In numismatics, he is strongly believed to have stolen coins from the American Numismatic Society's Clapp collection of large cents while studying the ANS coins for his famed book, "Penny Whimsey." (He switched them out with lower-grade specimens from his own set.) Later, when entrusted with the collection of a dying man (James Clarke), he found some coins in the Clarke collection that were better than those he had stolen from Clapp, so he pulled the switcheroo again, taking the Clarke coins for himself, and putting the stolen Clapp coins back into the dying Clarke's collection. When Clarke died, Roy Naftzger bought his collection, and thus unknowingly got some of the ANS coins. Ironically, years later Naftzger also bought Sheldon's collection, which thus contained coins stolen from the ANS ex Clapp, as well as coins stolen from Clarke. The ANS was left with Sheldon's inferior coins, and in the end, Naftzger likely ended up with most of the ANS coins, including the lesser coins that Sheldon had double-switched back into the Clarke collection (for his part, Naftzger apparently knew of Sheldon's foul play, yet he refused to give up the stolen property, and ended up being sued by the ANS. He lost).
- Sheldon, William H. ♦ The Varieties of Human Physique (An Introduction to Constitutional Psychology) ♦ Harper & Brothers, 1940
- Sheldon, William H. ♦ The Varieties of Temperament (A Psychology of Constitutional Differences) Harper & Brothers, 1942
- Sheldon, William H. ♦ Atlas of Men ♦ Harper and Brothers, 1954
- Sheldon, William H. ♦ Early American Cents, 1793–1814 ♦ Harper & Brothers, 1949
- Sheldon, William H. ♦ Penny Whimsy ♦ Harper & Row, 1958
- Ron Rosenbaum (1995-01-15). "The Great Ivy League Nude Posture Photo Scandal". New York Times. Retrieved 2008-03-11.
- "Nude Photos Are Sealed At Smithsonian". New York Times. January 21, 1995. Retrieved December 1, 2011. "Later, other photographs were taken by W. H. Sheldon, a researcher who believed that there was a relationship between body shape and intelligence and other traits. Mr. Sheldon has since died."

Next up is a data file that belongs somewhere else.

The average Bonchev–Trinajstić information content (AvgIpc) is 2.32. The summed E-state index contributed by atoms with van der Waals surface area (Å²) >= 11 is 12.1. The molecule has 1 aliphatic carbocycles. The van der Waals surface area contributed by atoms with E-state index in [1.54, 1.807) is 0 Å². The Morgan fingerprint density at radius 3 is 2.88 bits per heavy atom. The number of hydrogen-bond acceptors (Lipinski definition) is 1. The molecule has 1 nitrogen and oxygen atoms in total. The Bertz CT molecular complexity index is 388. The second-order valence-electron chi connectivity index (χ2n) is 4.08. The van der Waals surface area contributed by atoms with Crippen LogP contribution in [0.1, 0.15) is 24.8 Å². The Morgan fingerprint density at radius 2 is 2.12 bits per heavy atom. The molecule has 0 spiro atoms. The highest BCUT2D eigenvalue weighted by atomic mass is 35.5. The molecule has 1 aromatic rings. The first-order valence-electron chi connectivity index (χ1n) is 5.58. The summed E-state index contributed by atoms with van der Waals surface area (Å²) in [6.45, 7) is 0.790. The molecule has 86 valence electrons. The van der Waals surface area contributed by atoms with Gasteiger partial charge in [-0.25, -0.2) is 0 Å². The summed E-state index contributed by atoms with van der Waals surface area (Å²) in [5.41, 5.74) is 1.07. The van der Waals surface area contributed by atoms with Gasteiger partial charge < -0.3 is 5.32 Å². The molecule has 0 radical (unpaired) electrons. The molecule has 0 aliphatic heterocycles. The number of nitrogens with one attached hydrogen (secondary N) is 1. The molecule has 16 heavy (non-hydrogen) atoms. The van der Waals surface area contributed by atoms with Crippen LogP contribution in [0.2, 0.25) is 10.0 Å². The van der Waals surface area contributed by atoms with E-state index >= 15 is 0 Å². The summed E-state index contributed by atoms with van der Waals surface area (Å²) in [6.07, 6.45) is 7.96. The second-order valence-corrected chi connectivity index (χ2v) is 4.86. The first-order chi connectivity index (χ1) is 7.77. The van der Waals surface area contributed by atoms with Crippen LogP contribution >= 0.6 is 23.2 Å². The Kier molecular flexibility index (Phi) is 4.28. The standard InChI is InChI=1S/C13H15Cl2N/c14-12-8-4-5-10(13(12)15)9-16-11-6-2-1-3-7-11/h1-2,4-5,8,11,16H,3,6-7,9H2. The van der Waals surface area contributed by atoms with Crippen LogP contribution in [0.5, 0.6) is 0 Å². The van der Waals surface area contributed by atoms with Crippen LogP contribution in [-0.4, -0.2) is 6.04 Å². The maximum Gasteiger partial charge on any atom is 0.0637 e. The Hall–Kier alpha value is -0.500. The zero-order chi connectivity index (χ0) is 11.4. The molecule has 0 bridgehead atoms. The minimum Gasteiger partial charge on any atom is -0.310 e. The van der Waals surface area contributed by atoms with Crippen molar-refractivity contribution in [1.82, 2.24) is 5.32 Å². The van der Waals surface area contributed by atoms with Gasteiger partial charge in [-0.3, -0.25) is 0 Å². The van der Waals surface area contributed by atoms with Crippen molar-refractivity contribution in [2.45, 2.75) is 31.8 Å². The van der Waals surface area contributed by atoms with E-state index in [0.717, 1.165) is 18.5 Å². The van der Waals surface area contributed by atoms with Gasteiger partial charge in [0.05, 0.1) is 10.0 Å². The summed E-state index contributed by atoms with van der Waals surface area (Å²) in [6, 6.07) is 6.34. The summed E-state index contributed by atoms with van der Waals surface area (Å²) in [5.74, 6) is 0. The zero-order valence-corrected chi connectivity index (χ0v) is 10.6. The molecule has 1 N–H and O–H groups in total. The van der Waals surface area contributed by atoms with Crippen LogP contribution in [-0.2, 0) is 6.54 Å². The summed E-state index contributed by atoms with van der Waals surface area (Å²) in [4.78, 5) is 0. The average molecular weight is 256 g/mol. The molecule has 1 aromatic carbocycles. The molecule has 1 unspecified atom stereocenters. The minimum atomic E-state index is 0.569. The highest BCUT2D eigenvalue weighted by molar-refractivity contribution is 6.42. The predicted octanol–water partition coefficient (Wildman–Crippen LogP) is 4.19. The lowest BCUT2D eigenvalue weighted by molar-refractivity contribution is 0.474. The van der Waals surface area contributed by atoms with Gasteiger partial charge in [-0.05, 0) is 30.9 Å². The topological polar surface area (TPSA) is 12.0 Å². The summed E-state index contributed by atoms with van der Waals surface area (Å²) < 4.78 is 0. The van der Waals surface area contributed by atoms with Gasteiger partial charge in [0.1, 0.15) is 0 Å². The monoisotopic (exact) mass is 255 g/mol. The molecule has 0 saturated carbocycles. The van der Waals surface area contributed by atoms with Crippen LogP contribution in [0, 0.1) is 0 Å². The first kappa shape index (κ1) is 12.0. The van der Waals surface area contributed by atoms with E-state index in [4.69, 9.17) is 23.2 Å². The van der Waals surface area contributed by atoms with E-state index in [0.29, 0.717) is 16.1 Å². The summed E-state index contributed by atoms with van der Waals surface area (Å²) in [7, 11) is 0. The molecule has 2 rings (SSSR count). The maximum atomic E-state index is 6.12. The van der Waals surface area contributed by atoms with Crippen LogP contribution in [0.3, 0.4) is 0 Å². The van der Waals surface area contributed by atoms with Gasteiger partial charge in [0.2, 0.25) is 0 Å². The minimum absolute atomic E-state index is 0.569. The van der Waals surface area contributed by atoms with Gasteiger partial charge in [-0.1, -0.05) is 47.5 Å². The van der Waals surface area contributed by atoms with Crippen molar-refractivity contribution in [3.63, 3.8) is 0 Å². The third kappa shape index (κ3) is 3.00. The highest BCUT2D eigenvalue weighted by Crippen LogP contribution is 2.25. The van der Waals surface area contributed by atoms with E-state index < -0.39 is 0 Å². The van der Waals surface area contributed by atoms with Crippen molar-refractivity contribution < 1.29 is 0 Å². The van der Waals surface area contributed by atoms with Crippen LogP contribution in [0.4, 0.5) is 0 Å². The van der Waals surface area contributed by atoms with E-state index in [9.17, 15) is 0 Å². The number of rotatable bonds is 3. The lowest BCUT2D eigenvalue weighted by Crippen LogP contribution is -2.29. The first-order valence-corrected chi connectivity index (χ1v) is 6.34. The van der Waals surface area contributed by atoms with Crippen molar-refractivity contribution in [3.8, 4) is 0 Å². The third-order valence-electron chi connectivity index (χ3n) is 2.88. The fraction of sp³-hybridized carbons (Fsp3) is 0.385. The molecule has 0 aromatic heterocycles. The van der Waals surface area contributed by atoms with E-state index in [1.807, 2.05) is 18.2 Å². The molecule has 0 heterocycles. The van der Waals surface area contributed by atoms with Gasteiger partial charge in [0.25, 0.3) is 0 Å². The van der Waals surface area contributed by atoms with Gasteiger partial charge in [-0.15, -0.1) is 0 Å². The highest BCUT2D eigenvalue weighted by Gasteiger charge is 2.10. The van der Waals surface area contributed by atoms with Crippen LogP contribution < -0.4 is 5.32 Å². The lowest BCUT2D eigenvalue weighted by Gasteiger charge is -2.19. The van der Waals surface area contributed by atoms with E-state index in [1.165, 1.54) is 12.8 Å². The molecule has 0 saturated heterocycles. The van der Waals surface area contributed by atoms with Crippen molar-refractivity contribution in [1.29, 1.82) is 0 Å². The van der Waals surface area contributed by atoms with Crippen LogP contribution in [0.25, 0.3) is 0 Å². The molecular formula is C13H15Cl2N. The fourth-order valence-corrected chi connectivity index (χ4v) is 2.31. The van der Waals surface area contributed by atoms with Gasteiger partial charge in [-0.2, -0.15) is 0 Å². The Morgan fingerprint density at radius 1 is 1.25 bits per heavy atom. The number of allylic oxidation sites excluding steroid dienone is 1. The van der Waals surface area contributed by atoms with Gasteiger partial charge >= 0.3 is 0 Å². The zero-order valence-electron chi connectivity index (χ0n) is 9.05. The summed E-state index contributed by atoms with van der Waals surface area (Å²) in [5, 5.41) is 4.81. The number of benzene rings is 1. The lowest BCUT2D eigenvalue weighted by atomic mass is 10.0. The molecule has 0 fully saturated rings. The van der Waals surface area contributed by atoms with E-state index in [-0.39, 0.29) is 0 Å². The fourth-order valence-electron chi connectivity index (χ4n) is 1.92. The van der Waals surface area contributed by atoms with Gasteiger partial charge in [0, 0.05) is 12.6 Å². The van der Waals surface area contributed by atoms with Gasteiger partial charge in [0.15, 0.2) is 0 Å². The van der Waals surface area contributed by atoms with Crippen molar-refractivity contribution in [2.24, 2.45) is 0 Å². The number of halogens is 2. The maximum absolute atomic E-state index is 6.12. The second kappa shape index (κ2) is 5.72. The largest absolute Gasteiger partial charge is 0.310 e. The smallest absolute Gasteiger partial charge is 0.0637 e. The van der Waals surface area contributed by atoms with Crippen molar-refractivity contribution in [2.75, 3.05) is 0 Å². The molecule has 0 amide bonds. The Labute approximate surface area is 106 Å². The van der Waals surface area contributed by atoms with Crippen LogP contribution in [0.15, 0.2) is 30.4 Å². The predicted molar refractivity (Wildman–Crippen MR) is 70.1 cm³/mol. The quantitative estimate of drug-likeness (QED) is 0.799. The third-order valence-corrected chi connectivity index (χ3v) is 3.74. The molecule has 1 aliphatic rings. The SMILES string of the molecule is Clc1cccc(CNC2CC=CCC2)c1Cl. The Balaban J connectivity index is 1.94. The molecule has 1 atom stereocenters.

- Margaret Alic (6 April 2001), "Sheldon, William Herbert (1898-1977)", Encyclopedia of Psychology
- Richard N. Walker (1978). "W. H. Sheldon". Nature journal in Psychiatric Bulletin. Retrieved 2011-12-07.
- "William H. Sheldon, 78. Correlated Physiques and Traits of Behavior. Headed Research Center". The New York Times. September 18, 1977. Retrieved 2007-07-21. "Dr. William Herbert Sheldon, a psychologist and researcher in correlating human biology and physique with social behavior, died Friday of a heart ailment at his office at the Biological Humanics Center in Cambridge, Massachusetts. He was 78 years old."
- "Nude Photos of Yale Graduates Are Shredded". New York Times. January 29, 1995. Retrieved 2011-12-07. "Mr. Sheldon, whose work has since been dismissed by most scientists, died in 1977. ..."
- Grading Coins
- Gardner, Theories of personality (John Wiley & Sons Inc, 1959), pp. 336-377 (Sheldon's constitutional psychology.) - includes biography of Sheldon
- Physique as Destiny: William H. Sheldon, Barbara Honeyman Heath and the Struggle for Hegemony in the Science of Somatotyping